Disaster recovery plans are living documents. Involving employees -- from management to entry-level -- increases the value of the plan.
Another component of the DRP is the communication plan . This strategy should detail how both internal and external crisis communication will be handled. Internal communication includes alerts that can be sent using email, overhead building paging systems, voice messages and text messages to mobile devices. Examples of internal communication include instructions to evacuate the building and meet at designated places, updates on the progress of the situation and notices when it's safe to return to the building.
External communications are even more essential to the BCP and include instructions on how to notify family members in the case of injury or death; how to inform and update key clients and stakeholders on the status of the disaster; and how to discuss disasters with the media.
Disaster recovery plan template
An organization can begin its DRP with a summary of vital action steps and a list of important contact information. That makes the most essential information quickly and easily accessible.
The plan should define the roles and responsibilities of disaster recovery team members and outline the criteria to launch the plan into action. The plan should specify, in detail, the incident response and recovery activities.
Get help putting together your disaster recovery plan with SearchDisasterRecovery's free, downloadable IT disaster recovery plan template .
Other important elements of a disaster recovery plan template include the following:
- a statement of intent and a DR policy statement;
- plan goals;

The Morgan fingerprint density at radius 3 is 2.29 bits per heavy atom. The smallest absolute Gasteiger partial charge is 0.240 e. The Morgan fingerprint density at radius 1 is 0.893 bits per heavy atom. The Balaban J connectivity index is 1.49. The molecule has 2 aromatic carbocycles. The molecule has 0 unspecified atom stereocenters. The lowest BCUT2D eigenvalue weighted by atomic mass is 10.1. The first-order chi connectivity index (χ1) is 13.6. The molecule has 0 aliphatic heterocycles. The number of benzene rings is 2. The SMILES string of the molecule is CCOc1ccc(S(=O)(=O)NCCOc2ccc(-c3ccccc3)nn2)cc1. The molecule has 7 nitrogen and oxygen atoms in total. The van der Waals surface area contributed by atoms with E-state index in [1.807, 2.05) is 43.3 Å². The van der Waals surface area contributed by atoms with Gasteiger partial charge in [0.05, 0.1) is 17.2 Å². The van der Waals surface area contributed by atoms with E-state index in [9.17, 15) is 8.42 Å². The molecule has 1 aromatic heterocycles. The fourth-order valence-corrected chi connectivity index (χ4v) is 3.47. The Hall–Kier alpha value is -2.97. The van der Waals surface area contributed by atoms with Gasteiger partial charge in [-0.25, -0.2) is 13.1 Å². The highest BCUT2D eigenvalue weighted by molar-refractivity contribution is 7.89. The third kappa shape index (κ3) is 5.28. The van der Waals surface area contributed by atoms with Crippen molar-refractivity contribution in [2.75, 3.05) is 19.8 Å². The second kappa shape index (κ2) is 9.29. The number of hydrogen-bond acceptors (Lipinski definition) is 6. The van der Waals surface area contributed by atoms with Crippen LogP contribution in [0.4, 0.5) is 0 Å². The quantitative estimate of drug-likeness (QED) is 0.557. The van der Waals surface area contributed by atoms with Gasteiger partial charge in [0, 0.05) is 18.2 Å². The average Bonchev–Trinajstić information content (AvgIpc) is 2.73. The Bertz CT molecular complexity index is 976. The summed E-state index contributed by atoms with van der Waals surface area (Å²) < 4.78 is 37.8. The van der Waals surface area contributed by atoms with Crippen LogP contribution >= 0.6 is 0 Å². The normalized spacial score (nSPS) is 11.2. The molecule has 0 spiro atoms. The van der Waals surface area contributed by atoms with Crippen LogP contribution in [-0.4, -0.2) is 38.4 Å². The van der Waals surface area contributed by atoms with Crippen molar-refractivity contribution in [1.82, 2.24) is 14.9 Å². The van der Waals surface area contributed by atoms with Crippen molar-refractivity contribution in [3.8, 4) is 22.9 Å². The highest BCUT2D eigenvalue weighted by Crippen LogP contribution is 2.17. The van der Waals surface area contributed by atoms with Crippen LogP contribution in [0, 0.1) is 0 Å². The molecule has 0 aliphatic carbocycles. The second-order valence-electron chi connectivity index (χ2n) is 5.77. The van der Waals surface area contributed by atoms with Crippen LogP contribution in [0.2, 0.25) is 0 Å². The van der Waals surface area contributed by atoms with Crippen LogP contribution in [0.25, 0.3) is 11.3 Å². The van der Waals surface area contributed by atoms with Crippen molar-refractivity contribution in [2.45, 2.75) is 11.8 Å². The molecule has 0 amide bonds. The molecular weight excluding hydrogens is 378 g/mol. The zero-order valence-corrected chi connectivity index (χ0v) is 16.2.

- authentication tools, such as passwords;
- geographical risks and factors;
- tips for dealing with media;
- financial and legal information and action steps; and
- a plan history.
Testing your disaster recovery plan
DRPs are substantiated through testing to identify deficiencies and provide opportunities to fix problems before a disaster occurs. Testing can offer proof that the emergency response plan is effective and hits RPOs and RTOs. Since IT systems and technologies are constantly changing, DR testing also helps ensure a disaster recovery plan is up to date.
Reasons given for not testing DRPs include budget restrictions, resource constraints and a lack of management approval. DR testing takes time, resources and planning. It can also be risky if the test involves using live data.
Build and execute your own disaster recover tests using SearchDisasterRecovery's free, downloadable business continuity testing template .
DR testing varies in complexity. In a plan review, a detailed discussion of the DRP looks for missing elements and inconsistencies. In a tabletop test, participants walk through plan activities step by step to demonstrate whether DR team members know their duties in an emergency. A simulation test uses resources such as recovery sites and backup systems in what is essentially a full-scale test without an actual failover .
Incident management plan vs. disaster recovery plan
An incident management plan ( IMP ) -- or incident response plan -- should also be incorporated into the DRP; together, the two create a comprehensive data protection strategy. The goal of both plans is to minimize the impact of an unexpected incident, recover from it and return the organization to its normal production levels as fast as possible. However, IMPs and DRPs are not the same.
The major difference between an incident management plan and a disaster recovery plan is their primary objectives. An IMP focuses on protecting sensitive data during an event and defines the scope of actions to be taken during the incident, including the specific roles and responsibilities of the incident response team.